The mayor of Nice, France, unveiled Israel’s flag at city hall after supporting a ban on pro-Palestinian demonstrations amid rising Israeli-Palestinian tensions.
“In the face of Hamas terrorism, all our thoughts and support go to Israel,” Mayor Christian Estrosi tweeted on Saturday, alongside a photo of Israeli and French flags on the building’s balcony.
“And all our thoughts are with the #Palestinians who are only hostages of a small terrorist group, #Hamas,” Estrosi tweeted later.
Estrosi had previously thanked the prefect of the Alpes-Maritimes department, where Nice is located, for prohibiting a pro-Palestinian rally scheduled for last Saturday in the city. In a press release, the prefecture expressed concern about the possibility of violent clashes and the “gravity of the terrorist threat” in France, among other things.
Estrosi also praised French Interior Minister Gerald Darmanin for prohibiting pro-Palestinian demonstrations in Paris. The mayor also asked the French government to “take sanctions without the slightest concession” against the protesters who defied the bans over the weekend.
“No one can regard these demonstrations as pro-Palestinian; they are pro-Hamas, and thus complicit in a terrorist movement itself, partner to those who, with the Islamic State, sowed hatred and barbarism among us and around the world,” he tweeted.
In addition, the mayor has accused “#fakenews” of spreading “malicious information” about Israel. In an interview on Friday, Estrosi stated that “only Hamas bears responsibility” for civilian casualties during the conflict, implying that Palestinian casualties are the result of the Islamist faction placing civilians in “strategic places where they fire their rockets.”
Estrosi, Nice’s mayor since 2008 and a former motorcycle racer, once prohibited the “ostentatious use” of foreign flags in the city. The ban, imposed during the 2014 World Cup, was widely perceived as targeting Algerian soccer fans as they celebrated their country’s team reaching the finals. It was put in place just before Algeria’s match against Germany, which the latter eventually won.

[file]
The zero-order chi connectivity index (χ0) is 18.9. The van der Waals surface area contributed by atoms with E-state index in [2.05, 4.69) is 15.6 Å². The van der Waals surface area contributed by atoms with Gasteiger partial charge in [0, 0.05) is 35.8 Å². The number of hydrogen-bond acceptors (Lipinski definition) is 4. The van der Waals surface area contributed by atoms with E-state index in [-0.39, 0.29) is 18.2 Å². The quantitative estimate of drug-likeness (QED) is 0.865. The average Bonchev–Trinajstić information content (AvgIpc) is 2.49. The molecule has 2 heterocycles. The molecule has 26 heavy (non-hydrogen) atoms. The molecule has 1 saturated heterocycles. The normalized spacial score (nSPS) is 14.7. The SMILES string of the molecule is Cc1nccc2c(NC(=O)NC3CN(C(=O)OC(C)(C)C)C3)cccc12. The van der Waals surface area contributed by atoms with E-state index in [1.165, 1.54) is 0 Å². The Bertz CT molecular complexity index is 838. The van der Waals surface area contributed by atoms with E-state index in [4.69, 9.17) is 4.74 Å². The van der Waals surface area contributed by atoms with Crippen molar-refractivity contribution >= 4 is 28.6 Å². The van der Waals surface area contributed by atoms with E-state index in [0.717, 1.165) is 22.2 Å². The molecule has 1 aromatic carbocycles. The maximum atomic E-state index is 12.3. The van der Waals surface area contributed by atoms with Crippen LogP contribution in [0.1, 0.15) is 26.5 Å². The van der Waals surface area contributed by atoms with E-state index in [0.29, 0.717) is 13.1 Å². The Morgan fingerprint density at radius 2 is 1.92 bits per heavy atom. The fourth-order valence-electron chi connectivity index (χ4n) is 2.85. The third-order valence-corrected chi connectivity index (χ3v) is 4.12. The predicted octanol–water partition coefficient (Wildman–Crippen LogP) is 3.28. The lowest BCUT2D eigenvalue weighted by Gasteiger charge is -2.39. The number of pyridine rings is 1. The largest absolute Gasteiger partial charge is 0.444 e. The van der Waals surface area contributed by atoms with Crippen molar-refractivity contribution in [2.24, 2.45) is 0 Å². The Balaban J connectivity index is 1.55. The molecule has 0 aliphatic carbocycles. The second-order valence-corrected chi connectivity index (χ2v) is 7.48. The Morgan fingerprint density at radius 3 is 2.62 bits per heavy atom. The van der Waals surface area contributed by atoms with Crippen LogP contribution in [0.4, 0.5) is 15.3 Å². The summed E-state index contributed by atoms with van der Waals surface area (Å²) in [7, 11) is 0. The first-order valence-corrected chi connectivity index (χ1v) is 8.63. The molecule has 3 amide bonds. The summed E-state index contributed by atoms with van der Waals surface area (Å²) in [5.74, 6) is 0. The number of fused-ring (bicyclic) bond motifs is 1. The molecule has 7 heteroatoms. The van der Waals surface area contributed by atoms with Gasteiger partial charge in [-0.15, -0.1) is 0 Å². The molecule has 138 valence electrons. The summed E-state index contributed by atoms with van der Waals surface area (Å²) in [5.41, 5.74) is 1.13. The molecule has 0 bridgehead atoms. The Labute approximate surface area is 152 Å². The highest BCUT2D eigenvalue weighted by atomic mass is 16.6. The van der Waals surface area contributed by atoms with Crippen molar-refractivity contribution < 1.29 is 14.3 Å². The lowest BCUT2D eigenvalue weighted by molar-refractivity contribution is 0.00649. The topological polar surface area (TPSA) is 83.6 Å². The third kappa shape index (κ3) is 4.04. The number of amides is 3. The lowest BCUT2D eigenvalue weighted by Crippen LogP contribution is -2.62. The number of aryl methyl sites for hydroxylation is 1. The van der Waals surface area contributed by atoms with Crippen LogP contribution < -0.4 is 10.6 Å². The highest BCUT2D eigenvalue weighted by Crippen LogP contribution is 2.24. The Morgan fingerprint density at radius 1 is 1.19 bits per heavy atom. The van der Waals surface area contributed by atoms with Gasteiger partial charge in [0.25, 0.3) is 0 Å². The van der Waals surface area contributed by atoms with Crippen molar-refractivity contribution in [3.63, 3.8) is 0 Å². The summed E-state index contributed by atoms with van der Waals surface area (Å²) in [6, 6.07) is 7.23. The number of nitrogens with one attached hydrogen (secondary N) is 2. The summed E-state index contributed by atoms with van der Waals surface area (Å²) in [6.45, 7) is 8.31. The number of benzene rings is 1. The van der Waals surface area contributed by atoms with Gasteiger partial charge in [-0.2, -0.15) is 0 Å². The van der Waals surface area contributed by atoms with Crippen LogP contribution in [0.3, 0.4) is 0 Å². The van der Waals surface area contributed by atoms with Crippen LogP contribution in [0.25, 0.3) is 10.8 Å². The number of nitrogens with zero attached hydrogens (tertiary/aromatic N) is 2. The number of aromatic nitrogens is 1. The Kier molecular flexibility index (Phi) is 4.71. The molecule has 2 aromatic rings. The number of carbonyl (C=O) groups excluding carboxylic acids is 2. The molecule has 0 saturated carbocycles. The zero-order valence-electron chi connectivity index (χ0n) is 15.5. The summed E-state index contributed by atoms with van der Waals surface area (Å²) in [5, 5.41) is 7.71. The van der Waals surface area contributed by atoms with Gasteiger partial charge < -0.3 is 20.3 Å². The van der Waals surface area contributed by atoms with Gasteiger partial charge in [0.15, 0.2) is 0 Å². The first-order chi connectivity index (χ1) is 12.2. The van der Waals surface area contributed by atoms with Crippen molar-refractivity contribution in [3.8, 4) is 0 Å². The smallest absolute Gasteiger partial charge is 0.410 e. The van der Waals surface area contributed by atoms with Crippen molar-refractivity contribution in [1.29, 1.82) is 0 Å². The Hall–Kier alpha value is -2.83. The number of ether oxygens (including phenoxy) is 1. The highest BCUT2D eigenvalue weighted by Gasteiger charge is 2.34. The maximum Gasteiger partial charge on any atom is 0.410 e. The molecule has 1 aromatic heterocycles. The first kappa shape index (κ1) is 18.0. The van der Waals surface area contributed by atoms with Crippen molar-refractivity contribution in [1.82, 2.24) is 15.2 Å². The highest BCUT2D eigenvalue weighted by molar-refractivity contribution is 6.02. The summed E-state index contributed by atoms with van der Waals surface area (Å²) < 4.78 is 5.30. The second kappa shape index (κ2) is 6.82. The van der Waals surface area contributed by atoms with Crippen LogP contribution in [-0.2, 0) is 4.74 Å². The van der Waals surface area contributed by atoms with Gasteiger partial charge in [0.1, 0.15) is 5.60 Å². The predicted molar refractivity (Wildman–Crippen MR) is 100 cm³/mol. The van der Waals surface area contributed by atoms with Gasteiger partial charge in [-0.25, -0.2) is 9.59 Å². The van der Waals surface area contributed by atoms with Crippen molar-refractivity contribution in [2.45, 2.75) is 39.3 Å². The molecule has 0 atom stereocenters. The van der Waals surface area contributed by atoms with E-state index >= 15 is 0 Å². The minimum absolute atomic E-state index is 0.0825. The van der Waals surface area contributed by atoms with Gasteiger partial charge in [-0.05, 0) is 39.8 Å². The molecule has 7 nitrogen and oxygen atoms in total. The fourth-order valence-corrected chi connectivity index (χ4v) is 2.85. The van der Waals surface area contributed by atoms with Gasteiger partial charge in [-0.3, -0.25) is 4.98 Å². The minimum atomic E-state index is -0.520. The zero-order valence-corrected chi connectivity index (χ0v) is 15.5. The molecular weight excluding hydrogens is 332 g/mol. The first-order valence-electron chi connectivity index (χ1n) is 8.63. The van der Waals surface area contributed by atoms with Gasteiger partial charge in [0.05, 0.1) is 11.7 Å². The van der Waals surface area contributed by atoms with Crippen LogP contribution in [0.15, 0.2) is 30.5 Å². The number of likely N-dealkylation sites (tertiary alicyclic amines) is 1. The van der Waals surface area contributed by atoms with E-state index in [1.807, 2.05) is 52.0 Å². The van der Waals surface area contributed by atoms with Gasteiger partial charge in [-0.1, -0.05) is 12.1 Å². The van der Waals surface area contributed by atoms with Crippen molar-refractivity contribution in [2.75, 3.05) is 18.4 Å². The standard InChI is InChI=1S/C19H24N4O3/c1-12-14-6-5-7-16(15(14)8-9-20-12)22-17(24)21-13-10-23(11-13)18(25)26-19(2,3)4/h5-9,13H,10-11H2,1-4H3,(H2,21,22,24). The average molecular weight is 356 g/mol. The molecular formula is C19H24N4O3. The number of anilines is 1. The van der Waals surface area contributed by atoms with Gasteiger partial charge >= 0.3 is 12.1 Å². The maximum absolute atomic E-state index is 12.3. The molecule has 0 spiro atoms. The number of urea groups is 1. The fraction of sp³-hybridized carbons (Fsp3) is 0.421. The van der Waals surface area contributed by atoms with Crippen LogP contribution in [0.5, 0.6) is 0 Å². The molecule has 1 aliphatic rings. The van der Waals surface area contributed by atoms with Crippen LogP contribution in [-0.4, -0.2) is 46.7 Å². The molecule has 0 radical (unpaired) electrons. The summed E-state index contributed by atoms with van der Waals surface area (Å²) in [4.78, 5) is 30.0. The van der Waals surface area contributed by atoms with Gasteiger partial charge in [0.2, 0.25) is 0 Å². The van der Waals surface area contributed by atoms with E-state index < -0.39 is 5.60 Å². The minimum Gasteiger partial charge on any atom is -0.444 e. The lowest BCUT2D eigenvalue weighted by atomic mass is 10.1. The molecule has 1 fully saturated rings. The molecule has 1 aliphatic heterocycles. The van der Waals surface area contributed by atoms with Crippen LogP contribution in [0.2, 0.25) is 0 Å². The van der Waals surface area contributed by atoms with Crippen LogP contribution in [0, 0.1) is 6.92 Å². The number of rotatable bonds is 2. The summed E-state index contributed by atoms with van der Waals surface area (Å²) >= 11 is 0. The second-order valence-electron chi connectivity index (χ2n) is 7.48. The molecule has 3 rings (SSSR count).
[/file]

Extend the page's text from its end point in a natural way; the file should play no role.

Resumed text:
Following complaints from rights groups, Nice’s Administrative Court suspended the ban, a decision Estrosi rejected.
Estrosi was a member of the center-right political party Les Republicains until earlier this month. Prior to his departure, the party proposed an amendment to France’s contentious anti-separatism bill that would allow mayors to prohibit the use of foreign flags during city hall ceremonies such as weddings. The amendment was approved by the French Senate in March.
While it is unclear whether Estrosi supported the amendment, the mayor has been an outspoken supporter of President Emmanuel Macron’s anti-separatism efforts, which have been billed as eradicating radicalization on French soil but have been heavily criticized for specifically targeting the country’s Muslim community. Estrosi has previously campaigned against “Islamo-leftism,” a term coined by right-wing activists to describe the alleged collaboration between leftist academia and Islamist movements.
“Some say that all religions can pose a problem from one moment to another—no, that’s not true,” he said during a 2015 appearance on France 5 television. “The Christians don’t pose a problem. The Jewish religion doesn’t pose a problem. There is a real problem posed by Islam.”
“It is time we stop being scared of being called Islamophobic and racist,” he continued, after stating he did not seek to create a “scapegoat.”
“I ask [France’s Muslim community] to take their share of the responsibility.”